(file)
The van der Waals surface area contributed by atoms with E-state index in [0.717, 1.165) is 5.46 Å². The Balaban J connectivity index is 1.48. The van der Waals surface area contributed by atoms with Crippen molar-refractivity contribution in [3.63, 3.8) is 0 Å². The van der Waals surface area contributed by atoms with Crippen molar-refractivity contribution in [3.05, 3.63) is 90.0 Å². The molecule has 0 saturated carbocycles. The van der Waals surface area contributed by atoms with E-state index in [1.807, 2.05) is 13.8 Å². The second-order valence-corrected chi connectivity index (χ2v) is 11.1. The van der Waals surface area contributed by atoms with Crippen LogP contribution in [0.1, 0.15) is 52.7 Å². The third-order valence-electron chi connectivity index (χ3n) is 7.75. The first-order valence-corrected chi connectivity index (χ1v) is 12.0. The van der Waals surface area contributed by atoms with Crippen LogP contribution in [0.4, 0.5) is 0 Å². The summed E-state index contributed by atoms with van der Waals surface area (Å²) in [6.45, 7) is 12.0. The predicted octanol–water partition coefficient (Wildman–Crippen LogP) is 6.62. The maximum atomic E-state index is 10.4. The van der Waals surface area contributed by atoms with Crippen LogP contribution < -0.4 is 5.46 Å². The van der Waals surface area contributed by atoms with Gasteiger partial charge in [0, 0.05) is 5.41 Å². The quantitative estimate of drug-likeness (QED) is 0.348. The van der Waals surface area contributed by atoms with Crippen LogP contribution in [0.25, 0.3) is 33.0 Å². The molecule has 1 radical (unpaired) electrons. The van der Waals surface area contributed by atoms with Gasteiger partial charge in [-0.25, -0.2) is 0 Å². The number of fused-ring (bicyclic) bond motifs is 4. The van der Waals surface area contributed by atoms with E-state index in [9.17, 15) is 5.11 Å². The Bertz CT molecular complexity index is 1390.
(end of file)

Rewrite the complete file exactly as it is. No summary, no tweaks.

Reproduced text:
The van der Waals surface area contributed by atoms with E-state index in [0.717, 1.165) is 5.46 Å². The Balaban J connectivity index is 1.48. The van der Waals surface area contributed by atoms with Crippen molar-refractivity contribution in [3.63, 3.8) is 0 Å². The van der Waals surface area contributed by atoms with Crippen molar-refractivity contribution in [3.05, 3.63) is 90.0 Å². The molecule has 0 saturated carbocycles. The van der Waals surface area contributed by atoms with E-state index in [1.807, 2.05) is 13.8 Å². The second-order valence-corrected chi connectivity index (χ2v) is 11.1. The van der Waals surface area contributed by atoms with Crippen LogP contribution in [0.1, 0.15) is 52.7 Å². The third-order valence-electron chi connectivity index (χ3n) is 7.75. The first-order valence-corrected chi connectivity index (χ1v) is 12.0. The van der Waals surface area contributed by atoms with Crippen LogP contribution in [0.4, 0.5) is 0 Å². The summed E-state index contributed by atoms with van der Waals surface area (Å²) in [6.45, 7) is 12.0. The predicted octanol–water partition coefficient (Wildman–Crippen LogP) is 6.62. The maximum atomic E-state index is 10.4. The van der Waals surface area contributed by atoms with Crippen LogP contribution < -0.4 is 5.46 Å². The van der Waals surface area contributed by atoms with Gasteiger partial charge in [0, 0.05) is 5.41 Å². The quantitative estimate of drug-likeness (QED) is 0.348. The van der Waals surface area contributed by atoms with Crippen LogP contribution in [0.25, 0.3) is 33.0 Å². The molecule has 1 radical (unpaired) electrons. The van der Waals surface area contributed by atoms with Gasteiger partial charge in [-0.25, -0.2) is 0 Å². The number of fused-ring (bicyclic) bond motifs is 4. The van der Waals surface area contributed by atoms with E-state index in [9.17, 15) is 5.11 Å². The Bertz CT molecular complexity index is 1390.